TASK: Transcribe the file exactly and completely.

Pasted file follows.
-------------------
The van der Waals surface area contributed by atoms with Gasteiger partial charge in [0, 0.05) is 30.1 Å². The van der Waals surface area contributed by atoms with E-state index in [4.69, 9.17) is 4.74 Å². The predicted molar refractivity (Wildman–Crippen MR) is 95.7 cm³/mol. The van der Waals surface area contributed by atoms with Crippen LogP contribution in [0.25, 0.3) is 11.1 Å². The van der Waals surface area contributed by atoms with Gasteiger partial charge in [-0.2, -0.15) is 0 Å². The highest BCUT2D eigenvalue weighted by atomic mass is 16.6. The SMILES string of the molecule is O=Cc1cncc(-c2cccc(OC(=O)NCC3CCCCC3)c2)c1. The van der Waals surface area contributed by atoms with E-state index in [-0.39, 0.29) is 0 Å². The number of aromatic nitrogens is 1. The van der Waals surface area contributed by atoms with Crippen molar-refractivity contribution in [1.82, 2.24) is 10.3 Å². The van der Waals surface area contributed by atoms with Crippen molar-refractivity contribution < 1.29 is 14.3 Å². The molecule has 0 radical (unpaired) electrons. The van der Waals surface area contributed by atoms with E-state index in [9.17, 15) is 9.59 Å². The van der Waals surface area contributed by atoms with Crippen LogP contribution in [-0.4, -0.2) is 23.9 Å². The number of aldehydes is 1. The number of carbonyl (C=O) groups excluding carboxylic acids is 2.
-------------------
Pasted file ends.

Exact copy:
The van der Waals surface area contributed by atoms with Gasteiger partial charge in [0, 0.05) is 30.1 Å². The van der Waals surface area contributed by atoms with E-state index in [4.69, 9.17) is 4.74 Å². The predicted molar refractivity (Wildman–Crippen MR) is 95.7 cm³/mol. The van der Waals surface area contributed by atoms with Crippen LogP contribution in [0.25, 0.3) is 11.1 Å². The van der Waals surface area contributed by atoms with Gasteiger partial charge in [-0.2, -0.15) is 0 Å². The highest BCUT2D eigenvalue weighted by atomic mass is 16.6. The SMILES string of the molecule is O=Cc1cncc(-c2cccc(OC(=O)NCC3CCCCC3)c2)c1. The van der Waals surface area contributed by atoms with E-state index in [-0.39, 0.29) is 0 Å². The number of aromatic nitrogens is 1. The van der Waals surface area contributed by atoms with Crippen molar-refractivity contribution in [1.82, 2.24) is 10.3 Å². The van der Waals surface area contributed by atoms with Crippen molar-refractivity contribution < 1.29 is 14.3 Å². The molecule has 0 radical (unpaired) electrons. The van der Waals surface area contributed by atoms with E-state index in [9.17, 15) is 9.59 Å². The van der Waals surface area contributed by atoms with Crippen LogP contribution in [-0.4, -0.2) is 23.9 Å². The number of aldehydes is 1. The number of carbonyl (C=O) groups excluding carboxylic acids is 2.